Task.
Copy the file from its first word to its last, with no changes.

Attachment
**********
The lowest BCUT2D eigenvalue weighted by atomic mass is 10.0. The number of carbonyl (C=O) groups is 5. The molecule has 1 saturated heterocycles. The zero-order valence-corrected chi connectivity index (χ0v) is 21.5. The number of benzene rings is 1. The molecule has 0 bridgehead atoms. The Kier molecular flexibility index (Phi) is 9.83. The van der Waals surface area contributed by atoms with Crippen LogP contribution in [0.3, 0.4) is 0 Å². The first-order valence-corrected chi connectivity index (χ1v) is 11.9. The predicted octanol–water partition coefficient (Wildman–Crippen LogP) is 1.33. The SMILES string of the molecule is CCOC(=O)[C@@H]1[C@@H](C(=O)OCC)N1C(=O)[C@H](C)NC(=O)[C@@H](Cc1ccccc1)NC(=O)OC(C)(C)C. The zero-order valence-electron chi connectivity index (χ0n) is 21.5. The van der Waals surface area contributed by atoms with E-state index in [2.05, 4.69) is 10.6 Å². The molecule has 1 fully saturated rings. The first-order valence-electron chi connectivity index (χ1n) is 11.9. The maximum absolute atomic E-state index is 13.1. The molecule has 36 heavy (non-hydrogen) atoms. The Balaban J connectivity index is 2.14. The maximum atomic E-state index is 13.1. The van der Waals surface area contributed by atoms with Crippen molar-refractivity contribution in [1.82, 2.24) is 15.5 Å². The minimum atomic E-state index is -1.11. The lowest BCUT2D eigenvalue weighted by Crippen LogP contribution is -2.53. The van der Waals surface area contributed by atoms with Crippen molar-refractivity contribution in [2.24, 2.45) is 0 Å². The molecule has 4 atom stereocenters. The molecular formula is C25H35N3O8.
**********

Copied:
The lowest BCUT2D eigenvalue weighted by atomic mass is 10.0. The number of carbonyl (C=O) groups is 5. The molecule has 1 saturated heterocycles. The zero-order valence-corrected chi connectivity index (χ0v) is 21.5. The number of benzene rings is 1. The molecule has 0 bridgehead atoms. The Kier molecular flexibility index (Phi) is 9.83. The van der Waals surface area contributed by atoms with Crippen LogP contribution in [0.3, 0.4) is 0 Å². The first-order valence-corrected chi connectivity index (χ1v) is 11.9. The predicted octanol–water partition coefficient (Wildman–Crippen LogP) is 1.33. The SMILES string of the molecule is CCOC(=O)[C@@H]1[C@@H](C(=O)OCC)N1C(=O)[C@H](C)NC(=O)[C@@H](Cc1ccccc1)NC(=O)OC(C)(C)C. The zero-order valence-electron chi connectivity index (χ0n) is 21.5. The van der Waals surface area contributed by atoms with E-state index in [2.05, 4.69) is 10.6 Å². The molecule has 1 fully saturated rings. The first-order valence-electron chi connectivity index (χ1n) is 11.9. The maximum absolute atomic E-state index is 13.1. The molecule has 36 heavy (non-hydrogen) atoms. The Balaban J connectivity index is 2.14. The maximum atomic E-state index is 13.1. The van der Waals surface area contributed by atoms with Crippen molar-refractivity contribution in [1.82, 2.24) is 15.5 Å². The minimum atomic E-state index is -1.11. The lowest BCUT2D eigenvalue weighted by Crippen LogP contribution is -2.53. The van der Waals surface area contributed by atoms with Crippen molar-refractivity contribution in [2.24, 2.45) is 0 Å². The molecule has 4 atom stereocenters. The molecular formula is C25H35N3O8.